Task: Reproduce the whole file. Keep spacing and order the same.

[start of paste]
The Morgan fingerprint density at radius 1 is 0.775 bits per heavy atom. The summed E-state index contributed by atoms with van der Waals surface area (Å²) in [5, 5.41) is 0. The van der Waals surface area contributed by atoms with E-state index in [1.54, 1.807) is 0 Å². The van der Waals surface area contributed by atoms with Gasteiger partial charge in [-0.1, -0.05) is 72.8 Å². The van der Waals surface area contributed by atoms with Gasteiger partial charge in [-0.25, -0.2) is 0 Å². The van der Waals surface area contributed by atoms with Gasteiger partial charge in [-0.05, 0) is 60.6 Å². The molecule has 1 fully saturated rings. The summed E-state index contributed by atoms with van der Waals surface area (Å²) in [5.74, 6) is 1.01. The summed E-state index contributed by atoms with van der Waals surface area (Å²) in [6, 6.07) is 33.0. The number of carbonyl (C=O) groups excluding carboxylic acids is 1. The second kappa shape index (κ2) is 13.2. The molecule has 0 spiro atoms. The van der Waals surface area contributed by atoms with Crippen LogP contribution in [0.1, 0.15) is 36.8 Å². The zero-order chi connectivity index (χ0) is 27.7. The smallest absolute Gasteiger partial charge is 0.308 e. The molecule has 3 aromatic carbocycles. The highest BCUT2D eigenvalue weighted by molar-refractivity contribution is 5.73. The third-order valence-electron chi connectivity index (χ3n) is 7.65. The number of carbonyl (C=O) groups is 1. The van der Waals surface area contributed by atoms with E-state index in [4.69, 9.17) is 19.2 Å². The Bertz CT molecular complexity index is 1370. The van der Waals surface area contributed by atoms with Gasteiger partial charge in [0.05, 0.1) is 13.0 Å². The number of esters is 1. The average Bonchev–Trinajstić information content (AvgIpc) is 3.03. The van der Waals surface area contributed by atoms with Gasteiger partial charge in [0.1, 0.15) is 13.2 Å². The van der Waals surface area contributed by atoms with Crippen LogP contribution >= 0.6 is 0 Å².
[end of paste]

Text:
The Morgan fingerprint density at radius 1 is 0.775 bits per heavy atom. The summed E-state index contributed by atoms with van der Waals surface area (Å²) in [5, 5.41) is 0. The van der Waals surface area contributed by atoms with E-state index in [1.54, 1.807) is 0 Å². The van der Waals surface area contributed by atoms with Gasteiger partial charge in [-0.1, -0.05) is 72.8 Å². The van der Waals surface area contributed by atoms with Gasteiger partial charge in [-0.25, -0.2) is 0 Å². The van der Waals surface area contributed by atoms with Gasteiger partial charge in [-0.05, 0) is 60.6 Å². The molecule has 1 fully saturated rings. The summed E-state index contributed by atoms with van der Waals surface area (Å²) in [5.74, 6) is 1.01. The summed E-state index contributed by atoms with van der Waals surface area (Å²) in [6, 6.07) is 33.0. The number of carbonyl (C=O) groups excluding carboxylic acids is 1. The second kappa shape index (κ2) is 13.2. The molecule has 0 spiro atoms. The van der Waals surface area contributed by atoms with Crippen LogP contribution in [0.1, 0.15) is 36.8 Å². The zero-order chi connectivity index (χ0) is 27.7. The smallest absolute Gasteiger partial charge is 0.308 e. The molecule has 3 aromatic carbocycles. The highest BCUT2D eigenvalue weighted by molar-refractivity contribution is 5.73. The third-order valence-electron chi connectivity index (χ3n) is 7.65. The number of carbonyl (C=O) groups is 1. The van der Waals surface area contributed by atoms with E-state index in [4.69, 9.17) is 19.2 Å². The Bertz CT molecular complexity index is 1370. The van der Waals surface area contributed by atoms with Gasteiger partial charge in [0.05, 0.1) is 13.0 Å². The number of esters is 1. The average Bonchev–Trinajstić information content (AvgIpc) is 3.03. The van der Waals surface area contributed by atoms with Gasteiger partial charge in [0.1, 0.15) is 13.2 Å². The van der Waals surface area contributed by atoms with Crippen LogP contribution >= 0.6 is 0 Å².